Three Finger-Friendly Apps For Windows Mobile

With the iPhone setting the bar and Windows Mobile developers following suit, the stylus may soon be a thing of the past. Here are three great, inexpensive programs to make your fingers more efficient.
Published: May 13, 2008
Author: Jordan Running

Microsoft is taking its sweet time building Windows Mobile 7--it won't be out til late next year--and in the meantime our touchscreen-equipped devices are experiencing some pretty intense iPhone envy--and as well they should. Though Microsoft seems to be in no rush, third-party developers are busy releasing programs that let your fingers do the walking. Below are three of my favorite programs that enable me get things done while leaving the stylus tucked away for days at a time.

Quick contact access with Finger-Friendly Friends

Finger-Friendly FriendsI love my Windows Mobile phone, but frankly making calls can be a hassle. The built-in contact manager is particularly unfriendly to finger input, which is where the aptly-named Finger-Friendly Friends from JottoSoft comes in. You use it via the on-screen "DRMWY-Touch," or "Doesn't Really Matter Where You Touch," keyboard, which automatically compensates for the inherent inaccuracy of jabbing at small letters on the screen with comparatively larger fingers. You just tab the first few letters of a contact's first or last name, and even if your thumbs are as large and clumsy as mine FFF will figure out what you meant and show a list of matching contacts.

If you make a mistake--and FFF's interface makes that difficult--you can just swipe to the left with your finger to "backspace," though I found that this maneuver takes a little practice. When you tap someone's name you're presented with the options you'd expect: Call their home, work, or mobile number (if they have them), send an SMS or email, and--if your phone supports it--send them your GPS coordinates as a convenient Google Maps link. You can also skip straight to their entry in Pocket Outlook for editing and other operations.

Finger-Friendly Friends costs $14.99 for as many devices as you own (as long as they have the same owner name), but a free trial--which I highly recommend you try--is available for download from JottoSoft.

Efficient text messaging with SMS-Chat

SMS-ChatAnother thing that isn't as painless as it should be on current versions of Windows Mobile is text messaging, and it took a long time for me to find a third-party SMS solution that I'm really happy with. The eventual victor is the benignly-named SMS-Chat from VITO Technology. The price is similar to Finger-Friendly Friends: $14.95 after a free 30-day trial. SMS-Chat brings a threaded interface--much like instant messaging--to SMS, which is, in my opinion, as it should be. It's tailored specifically for finger use and the interface is attractive and responsive.

On its main screen SMS-Chat shows all of the contacts you've most recently had conversations with, along with a snippet of the most recent message. Touching a name brings up the history of your conversations with that contact, with messages separated by date. A blue arrow denotes messages you sent and green denotes those received. Tapping the box at the bottom lets you type out a new message, and tapping the button in the upper-right gives you more options, like Add Recipients, View Contact, Send phone number, and Templates--the latter lets you save and send text snippets that you use often. Scrolling both in the conversation list and among messages is easy and fast: just swipe your finger. SMS-Chat also has pop-up notifications for incoming messages that I like more than Windows Mobile's built-in bubble pop-ups, but they can be disabled if your prefer the latter.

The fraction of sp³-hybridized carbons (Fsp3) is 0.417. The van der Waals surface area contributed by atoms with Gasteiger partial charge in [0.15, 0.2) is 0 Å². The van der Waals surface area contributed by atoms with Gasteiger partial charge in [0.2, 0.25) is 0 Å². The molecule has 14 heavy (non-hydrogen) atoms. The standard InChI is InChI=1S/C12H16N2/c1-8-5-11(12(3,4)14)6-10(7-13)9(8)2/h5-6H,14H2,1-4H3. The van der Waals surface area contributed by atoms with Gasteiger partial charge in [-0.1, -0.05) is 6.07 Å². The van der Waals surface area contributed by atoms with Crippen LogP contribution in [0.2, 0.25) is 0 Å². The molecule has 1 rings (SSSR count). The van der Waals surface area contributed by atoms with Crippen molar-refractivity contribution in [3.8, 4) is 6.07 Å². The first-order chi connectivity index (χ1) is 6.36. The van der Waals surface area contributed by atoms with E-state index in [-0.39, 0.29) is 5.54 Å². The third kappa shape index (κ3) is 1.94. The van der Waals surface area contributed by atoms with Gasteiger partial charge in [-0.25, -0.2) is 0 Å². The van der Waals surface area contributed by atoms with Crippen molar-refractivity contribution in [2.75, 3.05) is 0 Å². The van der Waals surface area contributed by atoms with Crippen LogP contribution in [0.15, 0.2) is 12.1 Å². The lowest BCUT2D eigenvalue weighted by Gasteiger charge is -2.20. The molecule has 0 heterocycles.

My only complaint about SMS-Chat is that while it's superb for finger input, it's all-or-nothing: You can only use your finger to navigate its screens--your device's directional pad and softkeys do nothing. I quickly got used to this, but at the beginning it was a bit of a drag. Regardless, I highly recommend giving SMS-Chat's free trial a try.

Lock it the iPhone way with S2U2

S2U2There's no use dancing around it: The "S2U" in S2U2 is short for "slide to unlock," which you might recognize from the iPhone's idle screen--S2U2 is a direct copy of that screen. But I'm okay with that; "slide to unlock" was a cool innovation and cool innovations will, and should, be inevitably copied. I installed S2U2 when I got sick of accidentally calling people and taking photos while my phone was in my pocket--when you wake your Windows Mobile phone, S2U2 shows a screen with a bar at the bottom, and you must swipe your finger across the bar in order to unlock the phone.

Even though its core functionality is a direct copy of the iPhone's, S2U2 has no shortage of features. It shows the date and time, upcoming appointments, how many unread email and SMS messages you have and how many unlistened voicemails, the background can be customized with wallpapers and even animations, or a large battery indicator, and it can show the weather forecast as well. And when you receive a call S2U2 shows you caller ID information and the contact's photo (if you have one for them) and--of course--lets you answer it with a tap (or, optionally, a swipe).

I'm sure at this point iPhone owners aren't exactly picking their chins up off the floor--and that's okay--but imitation is the sincerest form of flattery, and not only is S2U2 pretty to look at, it's highly functional as well. Best of all, it's completely free, and features are being added all the time.

About Jordan Running

Blogger since 1999, Jordan Running went pro in 2005 and never looked back. Sometimes programmer, occasional photographer, and serial tinkerer, he decided to to switch to Linux in 2001 but just hasn't quite gotten around to it yet.

Digg This
Please login to add your comment
Leave A Comment